During recent years, U.S. states have often diverged by adopting either more lenient or stricter electoral procedures. What have been the consequences of these laws for the risks of voter suppression or voter fraud? Heated partisan debate surrounds this question. To consider new evidence, the paper studies variations in the logistical costs of registration and balloting in state laws to generate the most appropriate within-country comparison. Part I sets out the conceptual and theoretical framework. Part II describes the research design that takes advantage of a new dataset, PEI-US-2014, based on an expert survey of Perceptions of Electoral Integrity conducted in 21 U.S. states immediately after the 2014 U.S. Congressional elections. This data is combined with a new Convenience Election Laws Index (CEL) summarizing variations in the leniency of state laws for registering and voting. Multilevel (HLM) analysis is used to compare the state-level CEL index against expert evaluations of the integrity of the registration and voting process. Part III presents the results of the analysis. The conclusion in Part IV draws together the major findings and considers their implications.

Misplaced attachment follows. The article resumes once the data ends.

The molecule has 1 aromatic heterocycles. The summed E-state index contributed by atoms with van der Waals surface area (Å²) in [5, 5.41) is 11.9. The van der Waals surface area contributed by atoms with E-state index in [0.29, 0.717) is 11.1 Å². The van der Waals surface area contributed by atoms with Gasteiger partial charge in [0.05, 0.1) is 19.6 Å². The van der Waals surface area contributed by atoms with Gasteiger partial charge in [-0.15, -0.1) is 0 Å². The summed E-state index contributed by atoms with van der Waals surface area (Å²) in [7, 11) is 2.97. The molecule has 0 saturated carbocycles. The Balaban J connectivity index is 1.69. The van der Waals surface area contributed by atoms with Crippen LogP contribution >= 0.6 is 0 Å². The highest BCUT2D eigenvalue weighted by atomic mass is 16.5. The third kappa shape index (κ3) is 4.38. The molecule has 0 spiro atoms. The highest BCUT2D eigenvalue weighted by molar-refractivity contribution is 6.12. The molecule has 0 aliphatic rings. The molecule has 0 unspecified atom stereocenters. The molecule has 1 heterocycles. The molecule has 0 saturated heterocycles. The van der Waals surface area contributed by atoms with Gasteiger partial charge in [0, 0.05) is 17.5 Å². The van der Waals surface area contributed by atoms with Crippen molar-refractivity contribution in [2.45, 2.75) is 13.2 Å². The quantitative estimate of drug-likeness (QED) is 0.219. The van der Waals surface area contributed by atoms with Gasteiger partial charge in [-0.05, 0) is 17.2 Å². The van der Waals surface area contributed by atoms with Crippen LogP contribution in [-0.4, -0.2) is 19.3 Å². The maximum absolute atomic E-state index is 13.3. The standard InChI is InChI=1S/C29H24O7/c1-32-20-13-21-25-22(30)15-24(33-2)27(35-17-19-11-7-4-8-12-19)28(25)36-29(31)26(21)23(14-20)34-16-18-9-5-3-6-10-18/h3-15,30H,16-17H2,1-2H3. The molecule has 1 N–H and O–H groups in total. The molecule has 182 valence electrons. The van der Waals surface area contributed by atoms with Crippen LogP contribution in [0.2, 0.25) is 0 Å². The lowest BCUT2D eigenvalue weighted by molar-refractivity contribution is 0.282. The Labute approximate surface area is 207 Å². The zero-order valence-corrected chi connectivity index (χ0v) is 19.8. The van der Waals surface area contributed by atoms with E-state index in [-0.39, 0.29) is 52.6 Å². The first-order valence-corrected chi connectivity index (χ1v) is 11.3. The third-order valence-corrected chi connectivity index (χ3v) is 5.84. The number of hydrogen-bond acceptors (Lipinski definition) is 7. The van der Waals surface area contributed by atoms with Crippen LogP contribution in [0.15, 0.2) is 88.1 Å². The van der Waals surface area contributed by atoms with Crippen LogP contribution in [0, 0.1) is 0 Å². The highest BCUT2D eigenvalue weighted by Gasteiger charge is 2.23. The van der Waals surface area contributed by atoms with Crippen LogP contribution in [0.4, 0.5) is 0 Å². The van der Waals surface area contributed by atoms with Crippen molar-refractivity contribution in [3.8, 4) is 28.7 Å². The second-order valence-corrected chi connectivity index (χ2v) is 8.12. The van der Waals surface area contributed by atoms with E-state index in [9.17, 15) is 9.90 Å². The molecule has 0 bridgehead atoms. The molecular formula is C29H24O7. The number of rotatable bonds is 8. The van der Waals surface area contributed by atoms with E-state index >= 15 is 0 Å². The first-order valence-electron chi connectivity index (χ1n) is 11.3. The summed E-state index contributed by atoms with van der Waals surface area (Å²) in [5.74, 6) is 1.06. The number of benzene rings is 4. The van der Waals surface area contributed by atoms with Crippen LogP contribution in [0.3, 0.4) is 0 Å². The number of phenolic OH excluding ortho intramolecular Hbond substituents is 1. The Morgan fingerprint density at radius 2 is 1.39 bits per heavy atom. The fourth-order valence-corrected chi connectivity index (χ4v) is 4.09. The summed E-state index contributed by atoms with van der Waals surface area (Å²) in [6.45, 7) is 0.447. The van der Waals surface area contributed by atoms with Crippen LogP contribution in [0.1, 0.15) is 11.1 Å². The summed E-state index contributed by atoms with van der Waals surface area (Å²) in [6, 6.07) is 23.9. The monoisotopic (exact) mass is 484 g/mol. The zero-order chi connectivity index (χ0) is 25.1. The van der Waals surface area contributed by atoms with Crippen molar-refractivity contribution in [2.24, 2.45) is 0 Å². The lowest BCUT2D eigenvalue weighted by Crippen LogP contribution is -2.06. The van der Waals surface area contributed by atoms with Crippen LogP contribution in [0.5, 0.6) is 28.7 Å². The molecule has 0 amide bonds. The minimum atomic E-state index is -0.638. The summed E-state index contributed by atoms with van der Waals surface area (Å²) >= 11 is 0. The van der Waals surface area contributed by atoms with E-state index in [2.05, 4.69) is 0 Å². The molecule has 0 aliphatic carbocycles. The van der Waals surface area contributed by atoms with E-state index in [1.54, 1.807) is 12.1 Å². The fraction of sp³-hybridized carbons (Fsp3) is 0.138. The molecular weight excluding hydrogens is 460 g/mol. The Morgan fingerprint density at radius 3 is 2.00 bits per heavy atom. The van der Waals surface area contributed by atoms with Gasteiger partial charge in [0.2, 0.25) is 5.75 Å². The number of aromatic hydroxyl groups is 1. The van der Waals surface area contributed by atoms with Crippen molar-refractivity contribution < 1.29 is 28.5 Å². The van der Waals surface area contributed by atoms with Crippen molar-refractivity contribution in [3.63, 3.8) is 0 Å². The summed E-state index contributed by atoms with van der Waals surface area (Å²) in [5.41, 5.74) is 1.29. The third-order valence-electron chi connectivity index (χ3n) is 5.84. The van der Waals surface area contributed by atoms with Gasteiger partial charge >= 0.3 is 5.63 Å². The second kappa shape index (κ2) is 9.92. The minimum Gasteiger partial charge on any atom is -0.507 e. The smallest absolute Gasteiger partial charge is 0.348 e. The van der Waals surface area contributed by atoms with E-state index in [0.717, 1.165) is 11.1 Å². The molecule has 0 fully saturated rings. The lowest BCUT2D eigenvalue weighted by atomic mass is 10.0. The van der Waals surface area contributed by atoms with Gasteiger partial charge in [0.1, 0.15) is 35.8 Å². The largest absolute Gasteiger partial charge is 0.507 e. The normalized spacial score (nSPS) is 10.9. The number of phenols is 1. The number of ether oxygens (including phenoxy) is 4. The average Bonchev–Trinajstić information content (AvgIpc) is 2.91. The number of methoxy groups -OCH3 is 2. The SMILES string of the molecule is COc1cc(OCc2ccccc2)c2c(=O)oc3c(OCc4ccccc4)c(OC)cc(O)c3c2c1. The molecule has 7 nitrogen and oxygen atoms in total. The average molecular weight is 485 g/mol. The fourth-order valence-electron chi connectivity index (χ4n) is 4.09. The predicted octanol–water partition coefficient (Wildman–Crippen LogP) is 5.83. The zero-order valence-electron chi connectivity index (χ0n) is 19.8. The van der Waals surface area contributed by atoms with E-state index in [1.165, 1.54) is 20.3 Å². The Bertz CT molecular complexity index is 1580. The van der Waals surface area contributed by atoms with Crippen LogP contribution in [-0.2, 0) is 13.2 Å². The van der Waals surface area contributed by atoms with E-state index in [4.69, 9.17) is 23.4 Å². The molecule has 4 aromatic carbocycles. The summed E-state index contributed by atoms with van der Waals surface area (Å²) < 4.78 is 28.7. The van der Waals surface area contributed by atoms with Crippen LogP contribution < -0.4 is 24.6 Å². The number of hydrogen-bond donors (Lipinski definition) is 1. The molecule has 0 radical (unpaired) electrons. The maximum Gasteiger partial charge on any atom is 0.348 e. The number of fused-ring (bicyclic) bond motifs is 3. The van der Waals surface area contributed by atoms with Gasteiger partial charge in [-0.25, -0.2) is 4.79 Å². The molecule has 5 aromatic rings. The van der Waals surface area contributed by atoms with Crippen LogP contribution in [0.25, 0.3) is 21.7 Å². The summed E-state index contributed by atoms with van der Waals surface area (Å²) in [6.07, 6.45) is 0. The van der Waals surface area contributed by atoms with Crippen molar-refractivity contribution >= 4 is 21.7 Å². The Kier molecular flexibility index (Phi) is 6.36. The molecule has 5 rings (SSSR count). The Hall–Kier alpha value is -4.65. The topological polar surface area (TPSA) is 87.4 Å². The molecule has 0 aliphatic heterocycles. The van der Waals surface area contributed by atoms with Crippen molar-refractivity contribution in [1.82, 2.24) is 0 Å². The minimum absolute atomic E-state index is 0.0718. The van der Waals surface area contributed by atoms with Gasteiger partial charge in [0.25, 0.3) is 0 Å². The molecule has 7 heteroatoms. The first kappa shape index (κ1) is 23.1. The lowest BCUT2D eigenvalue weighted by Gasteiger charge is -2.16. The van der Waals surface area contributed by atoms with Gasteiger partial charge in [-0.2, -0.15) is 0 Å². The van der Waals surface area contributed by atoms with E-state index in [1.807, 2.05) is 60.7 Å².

Norris, Pippa, and Holly Ann Garnett. "Voter Suppression or Voter Fraud in the 2014 US Elections?" HKS Faculty Research Working Paper Series RWP15-040, July 2015.